Paxton’s office did not reply to The Post’s request for comment and a copy of the request sent to QueerMed on Saturday and Sunday.

In November, The Post filed a public records request for all requests filed for medical records of Texas youths who received gender-affirming care out of state. The office responded Jan. 11 by sharing the request to the Seattle hospital. It did not share the QueerMed request.

The Post appealed to the Travis County district attorney after the attorney general refused to supply the QueerMed request.

Paxton has led similar initiatives in Texas. His office investigated clinics in Austin, Dallas and Houston for providing gender-affirming care last year, leading the clinics to close or stop providing services, The Post reported at the time. Paxton’s office also requested records from the Texas Department of Public Safety for those who had changed their sex on their driver’s licenses.

Other state attorneys general have requested similar records, but they have focused their requests on hospitals within their own states. Vanderbilt University Medical Center in Nashville is facing patient lawsuits and a civil rights investigation by the U.S. Department of Health and Human Services after the hospital confirmed in June that it had turned over the medical records of transgender patients as part of a probe by the Tennessee attorney general’s office.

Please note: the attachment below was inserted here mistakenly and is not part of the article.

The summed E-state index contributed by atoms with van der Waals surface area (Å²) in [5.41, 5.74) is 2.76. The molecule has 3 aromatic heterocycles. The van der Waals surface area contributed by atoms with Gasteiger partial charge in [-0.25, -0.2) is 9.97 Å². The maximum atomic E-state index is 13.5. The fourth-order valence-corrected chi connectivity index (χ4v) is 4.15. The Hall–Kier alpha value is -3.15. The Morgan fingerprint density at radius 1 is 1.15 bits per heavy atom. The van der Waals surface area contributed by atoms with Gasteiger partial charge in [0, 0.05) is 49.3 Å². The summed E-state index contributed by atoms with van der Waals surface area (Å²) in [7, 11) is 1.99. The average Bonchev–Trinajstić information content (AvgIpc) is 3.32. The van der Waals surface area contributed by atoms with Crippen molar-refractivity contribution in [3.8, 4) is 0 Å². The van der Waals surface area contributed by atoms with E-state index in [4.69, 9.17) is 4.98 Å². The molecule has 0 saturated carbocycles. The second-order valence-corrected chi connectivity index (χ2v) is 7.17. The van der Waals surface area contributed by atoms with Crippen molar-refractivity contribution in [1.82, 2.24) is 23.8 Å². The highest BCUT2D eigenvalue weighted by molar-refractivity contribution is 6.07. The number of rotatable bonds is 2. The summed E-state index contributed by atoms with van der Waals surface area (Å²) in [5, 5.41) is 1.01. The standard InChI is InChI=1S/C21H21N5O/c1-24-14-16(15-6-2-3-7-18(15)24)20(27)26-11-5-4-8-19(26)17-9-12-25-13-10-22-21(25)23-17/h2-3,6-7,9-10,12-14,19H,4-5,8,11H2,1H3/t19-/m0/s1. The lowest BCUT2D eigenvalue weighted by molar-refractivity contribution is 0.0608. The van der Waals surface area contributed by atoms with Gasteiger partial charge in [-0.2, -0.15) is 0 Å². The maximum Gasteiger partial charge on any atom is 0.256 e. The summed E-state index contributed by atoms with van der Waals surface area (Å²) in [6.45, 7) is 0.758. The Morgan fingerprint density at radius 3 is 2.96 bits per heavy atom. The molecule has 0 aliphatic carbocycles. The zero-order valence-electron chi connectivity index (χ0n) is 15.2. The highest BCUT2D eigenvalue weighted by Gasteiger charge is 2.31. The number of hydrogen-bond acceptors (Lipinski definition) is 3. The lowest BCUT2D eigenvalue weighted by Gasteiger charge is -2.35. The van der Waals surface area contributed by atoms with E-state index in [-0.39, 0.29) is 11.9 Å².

This year, several Republican-led legislatures have put forward bills restricting medical care for transgender youths—and in some cases, adults. At least 22 states have banned gender-affirming care for children, most having done so in the past year, according to the AP.

Those supporting the bans say they have concerns about the treatments and want to protect children.

The American Medical Association, the American Psychological Association, the Endocrine Society and other major medical organizations oppose restrictions on gender-affirming care. The American Academy of Pediatrics has described such care as “medically necessary and appropriate” for some minors.

QueerMed received the Nov. 17 letter on Dec. 7, a delay Lowell attributed to a fire that burned down the care facility’s Decatur office last year. The fire was set intentionally, the Decatur Fire Department said. The perpetrators are still unknown, and the city is collaborating with federal and state agencies to investigate.

In her statement about Paxton’s investigation, Lowell said she is “deeply saddened by the pain and suffering this is causing all transgender and nonbinary patients and families across the South.”

Lowell founded the clinic in 2017 because at the time transgender and nonbinary people in Georgia didn’t have good access to health care, she said.

Patients were having to travel great distances for care, she said, so most of the clinic’s patients were using its telehealth services.

“I thought naively that I will provide this care for four to five years and then as access to such care will improve, I will move on to something else,” she said. “I couldn’t have been more wrong.”